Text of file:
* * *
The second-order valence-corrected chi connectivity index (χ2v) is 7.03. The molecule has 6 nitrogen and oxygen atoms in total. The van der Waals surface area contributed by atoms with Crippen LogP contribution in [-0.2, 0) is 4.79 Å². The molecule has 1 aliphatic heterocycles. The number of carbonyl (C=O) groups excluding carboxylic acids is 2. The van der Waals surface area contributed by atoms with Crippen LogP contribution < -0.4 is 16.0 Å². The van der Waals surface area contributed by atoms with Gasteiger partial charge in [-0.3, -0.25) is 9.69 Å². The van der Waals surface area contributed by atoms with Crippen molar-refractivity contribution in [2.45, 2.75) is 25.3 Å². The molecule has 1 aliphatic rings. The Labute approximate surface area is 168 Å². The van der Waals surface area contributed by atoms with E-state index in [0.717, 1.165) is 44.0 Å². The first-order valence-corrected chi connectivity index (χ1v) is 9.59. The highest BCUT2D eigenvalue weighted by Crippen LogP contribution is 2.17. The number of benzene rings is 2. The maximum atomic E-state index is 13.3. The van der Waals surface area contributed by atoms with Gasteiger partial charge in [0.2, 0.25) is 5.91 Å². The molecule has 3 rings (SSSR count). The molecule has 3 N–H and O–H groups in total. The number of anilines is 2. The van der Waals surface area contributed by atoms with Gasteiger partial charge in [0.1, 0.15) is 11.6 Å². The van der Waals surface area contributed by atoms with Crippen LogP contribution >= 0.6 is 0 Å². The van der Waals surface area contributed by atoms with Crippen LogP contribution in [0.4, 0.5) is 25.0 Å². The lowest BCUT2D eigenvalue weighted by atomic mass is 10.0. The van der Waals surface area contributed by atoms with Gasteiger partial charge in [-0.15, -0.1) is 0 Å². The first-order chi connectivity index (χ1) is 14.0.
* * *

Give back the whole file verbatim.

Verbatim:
The second-order valence-corrected chi connectivity index (χ2v) is 7.03. The molecule has 6 nitrogen and oxygen atoms in total. The van der Waals surface area contributed by atoms with Crippen LogP contribution in [-0.2, 0) is 4.79 Å². The molecule has 1 aliphatic heterocycles. The number of carbonyl (C=O) groups excluding carboxylic acids is 2. The van der Waals surface area contributed by atoms with Crippen LogP contribution < -0.4 is 16.0 Å². The van der Waals surface area contributed by atoms with Gasteiger partial charge in [-0.3, -0.25) is 9.69 Å². The van der Waals surface area contributed by atoms with Crippen molar-refractivity contribution in [2.45, 2.75) is 25.3 Å². The molecule has 1 aliphatic rings. The Labute approximate surface area is 168 Å². The van der Waals surface area contributed by atoms with E-state index in [0.717, 1.165) is 44.0 Å². The first-order valence-corrected chi connectivity index (χ1v) is 9.59. The highest BCUT2D eigenvalue weighted by Crippen LogP contribution is 2.17. The number of benzene rings is 2. The maximum atomic E-state index is 13.3. The van der Waals surface area contributed by atoms with Gasteiger partial charge in [0.2, 0.25) is 5.91 Å². The molecule has 3 rings (SSSR count). The molecule has 3 N–H and O–H groups in total. The number of anilines is 2. The van der Waals surface area contributed by atoms with Gasteiger partial charge in [0.1, 0.15) is 11.6 Å². The van der Waals surface area contributed by atoms with Crippen LogP contribution >= 0.6 is 0 Å². The van der Waals surface area contributed by atoms with Crippen LogP contribution in [0.4, 0.5) is 25.0 Å². The lowest BCUT2D eigenvalue weighted by atomic mass is 10.0. The van der Waals surface area contributed by atoms with Gasteiger partial charge in [-0.15, -0.1) is 0 Å². The first-order chi connectivity index (χ1) is 14.0.